English edit

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Pronunciation edit

  • IPA(key): /ˈtɹɛbəl/
    • (file)
  • Rhymes: -ɛbəl

Etymology 1 edit

PIE word

From Middle English treble, from Old French treble, from Latin triplus. Doublet of triple.

Adjective edit

treble (not comparable)

  1. High in pitch.
    Synonyms: high-pitched, strident
    Antonym: bass
    • 1957, J[erome] D[avid] Salinger, “Zooey”, in Franny and Zooey, published 1961:
      He put his cigar in his mouth, and, with his right hand, up in the treble keys, he began to play, in octaves, the melody of a song called "The Kinkajou," which, somewhat notably, had shifted into and ostensibly out of popularity before he was born.
  2. (music) Pertaining to the highest singing voice or part in harmonized music; soprano.
  3. (dated) Threefold, triple.
    Synonyms: see Thesaurus:triple
Derived terms edit

Adverb edit

treble (not comparable)

  1. (dated) Trebly; triply.
    Synonyms: thrice, threefold; see also Thesaurus:thrice

Noun edit

treble (plural trebles)

  1. (music) The highest singing voice (especially as for a boy) or part in musical composition.
    • 1959, The Musical quarterly - Volume 45, page xlvi:
      He starts out by saying that there are three sights, the mene, treble, and quadreble, but actually he discusses only two, the treble and quadreble, both of which are read at the transposition of an octave.
    • 1991, Blanche Gangwere, Music history during the Renaissance period, 1425-1520, page 25:
      The voices include a counter (always below the tenor), a countertenor (moving above and below the tenor), mene, treble, and quadreble.
    • 2003, Willi Apel, Don Michael Randel, The Harvard Dictionary of Music, page 780:
      The counter involves transposition of the sighted note to the fifth below (for extremely low notes a twelfth), the mene and countertenor do not transpose, the treble transposes to the octave above, and the quadreble to the twelfth above.
  2. (music) A person or instrument having a treble voice or pitch; a boy soprano.
  3. The highest tuned in a ring of bells.
  4. Any high-pitched or shrill voice or sound.
  5. (dated) A threefold quantity or number; something having three parts or having been tripled.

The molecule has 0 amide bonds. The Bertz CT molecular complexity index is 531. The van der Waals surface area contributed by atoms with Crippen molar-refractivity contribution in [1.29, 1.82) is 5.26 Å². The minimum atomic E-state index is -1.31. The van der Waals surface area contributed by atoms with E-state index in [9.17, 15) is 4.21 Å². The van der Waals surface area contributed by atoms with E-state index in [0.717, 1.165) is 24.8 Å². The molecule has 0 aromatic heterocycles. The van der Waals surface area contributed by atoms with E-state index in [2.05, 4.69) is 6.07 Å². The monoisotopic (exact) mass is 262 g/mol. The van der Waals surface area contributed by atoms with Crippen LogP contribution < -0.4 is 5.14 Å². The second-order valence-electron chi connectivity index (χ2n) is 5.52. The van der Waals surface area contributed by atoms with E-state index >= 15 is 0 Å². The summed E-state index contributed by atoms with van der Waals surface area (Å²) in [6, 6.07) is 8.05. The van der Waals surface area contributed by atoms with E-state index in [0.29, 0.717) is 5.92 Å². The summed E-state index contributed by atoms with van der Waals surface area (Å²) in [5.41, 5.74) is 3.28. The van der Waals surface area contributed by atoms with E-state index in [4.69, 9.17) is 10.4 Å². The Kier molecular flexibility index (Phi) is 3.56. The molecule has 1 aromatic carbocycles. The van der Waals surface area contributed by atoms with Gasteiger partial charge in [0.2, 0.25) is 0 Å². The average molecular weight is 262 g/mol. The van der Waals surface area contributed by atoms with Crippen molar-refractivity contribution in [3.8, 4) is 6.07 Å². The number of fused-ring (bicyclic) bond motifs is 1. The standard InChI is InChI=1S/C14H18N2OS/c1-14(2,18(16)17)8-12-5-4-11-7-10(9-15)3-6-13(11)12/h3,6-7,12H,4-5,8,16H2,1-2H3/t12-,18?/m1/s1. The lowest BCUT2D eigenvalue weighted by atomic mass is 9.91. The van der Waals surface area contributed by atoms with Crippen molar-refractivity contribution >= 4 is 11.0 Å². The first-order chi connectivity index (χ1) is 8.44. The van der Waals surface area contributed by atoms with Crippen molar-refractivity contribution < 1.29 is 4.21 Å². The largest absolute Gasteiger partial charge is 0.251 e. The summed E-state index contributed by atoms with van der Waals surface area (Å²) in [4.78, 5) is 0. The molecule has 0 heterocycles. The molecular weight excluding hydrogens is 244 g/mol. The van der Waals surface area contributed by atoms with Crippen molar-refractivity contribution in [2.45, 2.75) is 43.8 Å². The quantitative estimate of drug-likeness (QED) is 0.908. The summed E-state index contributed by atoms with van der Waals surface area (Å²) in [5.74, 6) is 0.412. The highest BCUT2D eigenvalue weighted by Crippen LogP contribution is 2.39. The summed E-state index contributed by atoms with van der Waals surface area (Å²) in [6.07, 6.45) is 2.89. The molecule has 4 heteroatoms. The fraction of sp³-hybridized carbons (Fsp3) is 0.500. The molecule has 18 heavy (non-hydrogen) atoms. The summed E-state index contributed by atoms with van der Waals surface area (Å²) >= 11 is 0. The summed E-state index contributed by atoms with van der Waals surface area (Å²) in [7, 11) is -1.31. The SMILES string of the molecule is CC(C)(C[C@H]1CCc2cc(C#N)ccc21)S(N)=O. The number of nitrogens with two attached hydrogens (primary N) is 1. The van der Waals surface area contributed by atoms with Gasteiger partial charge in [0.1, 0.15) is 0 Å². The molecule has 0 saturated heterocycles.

6. (dated) A drink with three portions of alcohol; a triple
  7. (darts) Any of the narrow areas enclosed by the two central circles on a dartboard, worth three times the usual value of the segment.
  8. (sports) Three goals, victories, awards etc. in a given match or season.
Translations edit

Verb edit

treble (third-person singular simple present trebles, present participle trebling, simple past and past participle trebled)

  1. (transitive, dated) To multiply by three; to make into three parts, layers, or thrice the amount.
    Synonyms: triple; see also Thesaurus:treble
    • 2022 January 11, Kate Connolly, “German climate minister says speed of carbon cuts needs to be trebled”, in The Guardian[1]:
      German climate minister says speed of carbon cuts needs to be trebled [title]
  2. (intransitive, dated) To become multiplied by three or increased threefold.
  3. (intransitive) To make a shrill or high-pitched noise.
    Synonyms: keen, screech, shrill
  4. (transitive) To utter in a treble key; to whine.
    • 1618, George Chapman, A Hymn to Hermes:
      He outrageously / (When I accused him) trebled his reply.
Translations edit
The translations below need to be checked and inserted above into the appropriate translation tables. See instructions at Wiktionary:Entry layout § Translations.

Etymology 2 edit

Noun edit

treble (plural trebles)

  1. Alternative form of tribble (frame for drying paper)

Anagrams edit

Old French edit

Etymology edit

From Latin triplus.

Adjective edit

treble m (oblique and nominative feminine singular treble)

  1. treble; triple

Descendants edit

  • Middle English: treble

References edit

  • Godefroy, Frédéric, Dictionnaire de l’ancienne langue française et de tous ses dialectes du IXe au XVe siècle (1881) (treble)